Neither the pessimistic scenarios or urban strife and malaise outlined by individual speakers, nor the woeful inadequacy of the global initiatives proposed seemed to detract from the mood of festivity, celebration and unity which pervaded the World Summit meetings. A peculiarity of the term "global" is the ease with which it conjures a sense of a single humanity. Instead of perceiving the world as divided by the East/West or North/South axes, ranked into First and Third World categories, we now have the hope, expressed in the term "globalization," that we can abandon the common tendency to perceive the "not-us" as the repository of our imagined opposites. The social imaginary of a single world, and of one-humanity, was not only ceremonially enacted and confirmed throughout the official proceedings of the Summit, but generated a sense of emotional bonding among participants in the NGO forums, including myself.
The exact number of foreign participants in the Summit has not been disclosed. While the precise number remains a matter of politically-biased conjecture, it clearly represented a wide spectrum of domestic groups, organizations and academics, as well as innumerable university students who filled the NGO forums. Within Turkey, the largest category of people for whom Habitat II's success was vital were Istanbul's passionate sports fans, for whom the summit was merely a dress rehearsal, well worth the expense, as Turkey positions itself to compete for hosting the Olympic Games in the year 2004. Sports authorities concur that the prospects for 2004 are much brighter since Habitat II proved to the whole world that Istanbul can successfully organize global events. Indeed, the same public relations firm in charge of Habitat II will handle the world-wide publicity campaign for the Olympics, and with a larger budget. "Istanbul 2004" stickers and T- shirts were already on the market during Habitat II meetings.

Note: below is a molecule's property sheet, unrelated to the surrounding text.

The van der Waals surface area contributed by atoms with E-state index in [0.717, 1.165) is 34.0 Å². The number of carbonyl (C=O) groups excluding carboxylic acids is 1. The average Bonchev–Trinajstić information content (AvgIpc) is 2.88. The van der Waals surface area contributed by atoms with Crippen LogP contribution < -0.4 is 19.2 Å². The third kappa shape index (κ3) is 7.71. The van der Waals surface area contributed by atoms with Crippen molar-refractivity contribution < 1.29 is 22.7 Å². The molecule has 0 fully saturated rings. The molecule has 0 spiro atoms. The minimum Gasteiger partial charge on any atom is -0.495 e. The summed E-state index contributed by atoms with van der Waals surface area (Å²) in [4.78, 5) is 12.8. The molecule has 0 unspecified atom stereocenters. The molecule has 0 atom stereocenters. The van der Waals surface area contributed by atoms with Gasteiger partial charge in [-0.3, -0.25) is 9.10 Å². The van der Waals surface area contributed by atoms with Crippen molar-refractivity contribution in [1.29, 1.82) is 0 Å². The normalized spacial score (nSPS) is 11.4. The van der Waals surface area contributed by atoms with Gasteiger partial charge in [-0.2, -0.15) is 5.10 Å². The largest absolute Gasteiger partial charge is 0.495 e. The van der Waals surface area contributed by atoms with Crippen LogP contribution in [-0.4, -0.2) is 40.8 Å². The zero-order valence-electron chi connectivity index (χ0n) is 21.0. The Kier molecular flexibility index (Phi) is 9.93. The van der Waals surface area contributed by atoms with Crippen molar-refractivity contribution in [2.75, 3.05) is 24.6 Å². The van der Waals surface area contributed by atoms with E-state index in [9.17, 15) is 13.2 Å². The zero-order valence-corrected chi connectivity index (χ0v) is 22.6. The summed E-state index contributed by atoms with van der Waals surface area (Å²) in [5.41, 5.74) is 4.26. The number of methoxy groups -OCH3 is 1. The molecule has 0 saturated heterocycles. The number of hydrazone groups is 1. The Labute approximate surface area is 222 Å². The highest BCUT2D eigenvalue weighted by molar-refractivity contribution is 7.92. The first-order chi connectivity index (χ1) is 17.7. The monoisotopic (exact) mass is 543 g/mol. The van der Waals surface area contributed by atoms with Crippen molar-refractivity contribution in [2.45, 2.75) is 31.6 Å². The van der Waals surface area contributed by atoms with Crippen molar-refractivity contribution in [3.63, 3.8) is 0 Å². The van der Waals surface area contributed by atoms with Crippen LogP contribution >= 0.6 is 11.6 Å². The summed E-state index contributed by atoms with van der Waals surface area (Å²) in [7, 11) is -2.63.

The ways in which a global event such as Habitat II becomes inscribed in local memory could be variously characterized as highly complex, profoundly contradictory, or fundamentally paradoxical. Yet, I am reluctant to resort to any of these phrases by way of conclusion. Perhaps the most recent joke circulating among Istanbulites may serve as as an appropriate ending: Turkey applied for membership in the European Economic Community — Istanbul was accepted.
Ayse Öncü is professor of Sociology at Bogaziçi University in Istanbul. She is co-editor, with Petra Weyland, of the forthcoming Space, Culture, Power: Struggles over New Identities in Globalizing Cities (London: Zed Press)